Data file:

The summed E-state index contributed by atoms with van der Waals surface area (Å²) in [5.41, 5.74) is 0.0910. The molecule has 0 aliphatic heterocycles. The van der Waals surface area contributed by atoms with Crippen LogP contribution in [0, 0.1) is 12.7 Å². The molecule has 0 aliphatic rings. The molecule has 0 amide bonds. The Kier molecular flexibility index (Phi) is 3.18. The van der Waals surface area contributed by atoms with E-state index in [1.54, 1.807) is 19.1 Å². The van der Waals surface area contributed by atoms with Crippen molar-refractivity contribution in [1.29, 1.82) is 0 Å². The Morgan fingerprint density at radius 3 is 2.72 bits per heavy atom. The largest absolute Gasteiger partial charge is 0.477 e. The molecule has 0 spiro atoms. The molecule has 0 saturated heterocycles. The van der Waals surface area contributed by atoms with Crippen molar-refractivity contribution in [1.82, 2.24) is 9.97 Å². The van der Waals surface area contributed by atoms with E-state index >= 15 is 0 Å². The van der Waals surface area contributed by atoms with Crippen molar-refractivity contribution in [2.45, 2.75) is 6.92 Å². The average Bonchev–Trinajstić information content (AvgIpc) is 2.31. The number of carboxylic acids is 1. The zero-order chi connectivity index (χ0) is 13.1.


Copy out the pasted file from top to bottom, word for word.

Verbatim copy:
The summed E-state index contributed by atoms with van der Waals surface area (Å²) in [5.41, 5.74) is 0.0910. The molecule has 0 aliphatic heterocycles. The van der Waals surface area contributed by atoms with Crippen LogP contribution in [0, 0.1) is 12.7 Å². The molecule has 0 aliphatic rings. The molecule has 0 amide bonds. The Kier molecular flexibility index (Phi) is 3.18. The van der Waals surface area contributed by atoms with E-state index in [1.54, 1.807) is 19.1 Å². The van der Waals surface area contributed by atoms with Crippen molar-refractivity contribution in [1.29, 1.82) is 0 Å². The Morgan fingerprint density at radius 3 is 2.72 bits per heavy atom. The largest absolute Gasteiger partial charge is 0.477 e. The molecule has 0 spiro atoms. The molecule has 0 saturated heterocycles. The van der Waals surface area contributed by atoms with Crippen molar-refractivity contribution in [1.82, 2.24) is 9.97 Å². The van der Waals surface area contributed by atoms with E-state index >= 15 is 0 Å². The van der Waals surface area contributed by atoms with Crippen molar-refractivity contribution in [2.45, 2.75) is 6.92 Å². The average Bonchev–Trinajstić information content (AvgIpc) is 2.31. The number of carboxylic acids is 1. The zero-order chi connectivity index (χ0) is 13.1.